CBD property vacancies balloon to unprecedented highs

SQM Research has released its rental vacancy data for September, which revealed a flat vacancy rate nationally but ballooning vacancies across Melbourne and major CBD markets.

Melbourne’s rental vacancy rate has nearly doubled over the past year to 3.8% – the highest reading since December 2011.

Sydney’s rental vacancy rate, by comparison, retraced to 3.5% but remains at elevated levels:

Rental vacancies across the smaller capitals are far tighter, with Brisbane at 2.0% and the others running below 1%.

The bigger story here is the ballooning vacancy rates recorded across the major capital city markets.

Melbourne CBD’s vacancy rate has climbed to a record high 10.8%:

Brisbane CBD’s vacancy rate has climbed to 12.5%:

Whereas Sydney CBD’s vacancy rate retraced to 12.8%, but remains elevated:

Finally, asking rents are declining across Sydney and Melbourne:

Commenting on the results, SQM managing director Louis Christopher noted:

“Elevated rental vacancy rates in Sydney and Melbourne continue to push city rents downwards. This is particularly the case in the CBD and inner ring suburbs close to the CBDs. However, outside Sydney and Melbourne vacancy rates are falling again. And then when we consider regional locations Vacancy rates have fallen below 1% which really represents the point of little to no rental vacancy. In short, in September the population was still looking to stay away from the large cities. We think this trend may soon reverse, but to what extent remains a mystery.”

The bigger issue here is the projected collapse in immigration and population growth.

As reported yesterday, both Sydney and Melbourne are facing gigantic supply gluts in 2021 and 2021.

NSW is projected to have 42,000 net dwelling additions versus a 2,000 population decline in 2021 and 34,000 net dwelling additions versus 7,000 population increase in 2022:

Whereas Victoria is projected to have 51,000 net dwelling additions versus 13,000 population growth in 2021 and 48,000 net dwelling additions versus 30,000 population increase in 2022:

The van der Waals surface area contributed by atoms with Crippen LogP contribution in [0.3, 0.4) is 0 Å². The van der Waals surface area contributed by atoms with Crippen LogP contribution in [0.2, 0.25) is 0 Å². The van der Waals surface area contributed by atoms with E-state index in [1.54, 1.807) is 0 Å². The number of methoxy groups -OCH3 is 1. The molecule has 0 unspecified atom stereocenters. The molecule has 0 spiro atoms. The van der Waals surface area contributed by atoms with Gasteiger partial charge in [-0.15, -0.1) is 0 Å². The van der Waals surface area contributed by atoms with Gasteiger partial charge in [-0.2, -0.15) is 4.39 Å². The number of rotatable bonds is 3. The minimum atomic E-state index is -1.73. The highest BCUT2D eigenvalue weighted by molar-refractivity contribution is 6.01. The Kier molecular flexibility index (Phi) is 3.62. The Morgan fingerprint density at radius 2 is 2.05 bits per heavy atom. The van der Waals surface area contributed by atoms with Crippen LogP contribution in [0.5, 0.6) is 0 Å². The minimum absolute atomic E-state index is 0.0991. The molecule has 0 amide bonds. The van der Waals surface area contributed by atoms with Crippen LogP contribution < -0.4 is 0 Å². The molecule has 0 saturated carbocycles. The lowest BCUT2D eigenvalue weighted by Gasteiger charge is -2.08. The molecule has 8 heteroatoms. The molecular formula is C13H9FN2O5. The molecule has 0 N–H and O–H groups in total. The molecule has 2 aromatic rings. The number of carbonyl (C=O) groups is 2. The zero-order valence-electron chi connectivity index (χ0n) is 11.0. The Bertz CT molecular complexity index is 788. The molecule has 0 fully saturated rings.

Sydney and Melbourne apartment rents had already fallen by around 5% over the six months to September:

Further deep rental falls are likely in Sydney and Melbourne based on this data.

Leith van Onselen
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  1. The fed broke it. Now, they own it.MEMBER

    Historically Perth loses 5% of its young each year to better opportunities East or Overseas. This year they are staying put together with the temporary relocation of FIFO workers. This accounts for the dramatic fall in vacancies over the 12 months.

  2. Which is why the elites who own these properties will have them full again as soon as absolutely possible. WFH will not be an option, you either work on site or move to SE Asia if you want to WFH, because that’s your competition and cost base.

    • They will rail against work from home but it ain’t going away. Too many shared benefits for employers and employees. How many businesses will choose to spend more than they need to on office space?

  3. Commercial office usage is becoming residential office usage. Extremely efficient in multiple ways.
    Business margins are partially saved by massive reduction in overheads, travel, headcount.

  4. Totes BeWokeMEMBER

    My wife is telling me how good it is, how much people enjoy working from home, and that’s why it won’t go back to what it was.

    Australia voted to give their futures to the elites via Labor’s faux wokeness.

    It doesn’t matter what people want, we’ll be going back to work asap…..AND….immigration will be accelerated to make up for lost profits.

    Anyone thinking otherwise hasn’t been paying much attention over the past 30 years.

    • The90kwbeastMEMBER

      I tend to agree. Senior management wants people in the office also, because that is how they work and do their roles, regardless of what that means for individual contributors who do the actual work.

      Best we’ll get is a permanent 1-2 days a week from home as a long term trend. 5 days WFH isn’t going to happen.

  5. pfh007.comMEMBER

    Those residential vacancy rates demonstrate that even with the border shut tight we need to be building a lot MORE residential housing.

    Until every capital city market has a vacancy rate of at least 4% and preferably 5% for an extended period there is a lot of building to be done.

    Which is great news for the construction industry!

  6. CBD’s are in for a world of pain
    Twitter on to it Facebook on to it. World will follow
    And as for the recovery
    What recovery?
    U.S. oil consumption recovery is getting worse, not better.
    U.S. oil consumption recovered to 65% of normal in July and has since decreased to 61%
    Energy is the economy.
    Petrol use is for driving around to see friends and make small purchases but contributes little to economic activity.
    Diesel is the barometer of the economy and its use is normally fairly insensitive to price.
    As long as there are orders, trucks, trains and ships to run!
    When diesel use is down, it is because there are few orders.
    With recovery at 17%!
    It took 4 1/2 years for oil consumption to return to the five-year average after the 2008 DFC
    The present collapse is far greater.

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